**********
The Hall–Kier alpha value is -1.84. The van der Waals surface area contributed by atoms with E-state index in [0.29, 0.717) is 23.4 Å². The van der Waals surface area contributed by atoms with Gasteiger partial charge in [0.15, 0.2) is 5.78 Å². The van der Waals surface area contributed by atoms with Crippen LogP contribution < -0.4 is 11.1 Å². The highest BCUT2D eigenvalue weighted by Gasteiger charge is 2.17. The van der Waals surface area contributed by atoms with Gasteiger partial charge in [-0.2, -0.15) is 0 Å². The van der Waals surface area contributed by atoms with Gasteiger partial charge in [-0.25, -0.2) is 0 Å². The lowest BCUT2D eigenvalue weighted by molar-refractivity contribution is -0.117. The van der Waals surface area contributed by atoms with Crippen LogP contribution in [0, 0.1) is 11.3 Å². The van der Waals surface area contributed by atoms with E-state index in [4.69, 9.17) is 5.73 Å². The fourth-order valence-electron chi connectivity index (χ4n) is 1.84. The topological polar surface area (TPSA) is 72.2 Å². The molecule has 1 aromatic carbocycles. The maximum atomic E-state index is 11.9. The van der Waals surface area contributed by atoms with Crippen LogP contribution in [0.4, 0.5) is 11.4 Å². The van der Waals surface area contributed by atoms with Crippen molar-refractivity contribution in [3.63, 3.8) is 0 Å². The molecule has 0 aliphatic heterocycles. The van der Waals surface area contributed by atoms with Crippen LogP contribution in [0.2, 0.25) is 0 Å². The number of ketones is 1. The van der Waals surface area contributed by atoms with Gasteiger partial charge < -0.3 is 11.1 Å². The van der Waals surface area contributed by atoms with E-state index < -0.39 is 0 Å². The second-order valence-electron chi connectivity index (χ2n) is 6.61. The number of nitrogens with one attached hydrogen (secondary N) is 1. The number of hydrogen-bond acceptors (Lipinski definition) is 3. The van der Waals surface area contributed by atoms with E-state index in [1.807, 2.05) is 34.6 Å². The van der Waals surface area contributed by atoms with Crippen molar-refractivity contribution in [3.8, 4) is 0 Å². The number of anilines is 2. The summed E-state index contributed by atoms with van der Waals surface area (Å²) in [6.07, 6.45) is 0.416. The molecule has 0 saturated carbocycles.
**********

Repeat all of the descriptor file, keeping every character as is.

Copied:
The Hall–Kier alpha value is -1.84. The van der Waals surface area contributed by atoms with E-state index in [0.29, 0.717) is 23.4 Å². The van der Waals surface area contributed by atoms with Gasteiger partial charge in [0.15, 0.2) is 5.78 Å². The van der Waals surface area contributed by atoms with Crippen LogP contribution < -0.4 is 11.1 Å². The highest BCUT2D eigenvalue weighted by Gasteiger charge is 2.17. The van der Waals surface area contributed by atoms with Gasteiger partial charge in [-0.2, -0.15) is 0 Å². The van der Waals surface area contributed by atoms with Gasteiger partial charge in [-0.25, -0.2) is 0 Å². The lowest BCUT2D eigenvalue weighted by molar-refractivity contribution is -0.117. The van der Waals surface area contributed by atoms with Crippen LogP contribution in [0, 0.1) is 11.3 Å². The van der Waals surface area contributed by atoms with E-state index in [4.69, 9.17) is 5.73 Å². The fourth-order valence-electron chi connectivity index (χ4n) is 1.84. The topological polar surface area (TPSA) is 72.2 Å². The molecule has 1 aromatic carbocycles. The maximum atomic E-state index is 11.9. The van der Waals surface area contributed by atoms with Crippen LogP contribution in [0.4, 0.5) is 11.4 Å². The van der Waals surface area contributed by atoms with Crippen molar-refractivity contribution in [3.63, 3.8) is 0 Å². The molecule has 0 aliphatic heterocycles. The van der Waals surface area contributed by atoms with Crippen LogP contribution in [0.2, 0.25) is 0 Å². The number of ketones is 1. The van der Waals surface area contributed by atoms with Gasteiger partial charge < -0.3 is 11.1 Å². The van der Waals surface area contributed by atoms with E-state index < -0.39 is 0 Å². The second-order valence-electron chi connectivity index (χ2n) is 6.61. The number of nitrogens with one attached hydrogen (secondary N) is 1. The number of hydrogen-bond acceptors (Lipinski definition) is 3. The van der Waals surface area contributed by atoms with E-state index in [1.807, 2.05) is 34.6 Å². The van der Waals surface area contributed by atoms with Crippen molar-refractivity contribution in [3.8, 4) is 0 Å². The number of anilines is 2. The summed E-state index contributed by atoms with van der Waals surface area (Å²) in [6.07, 6.45) is 0.416. The molecule has 0 saturated carbocycles.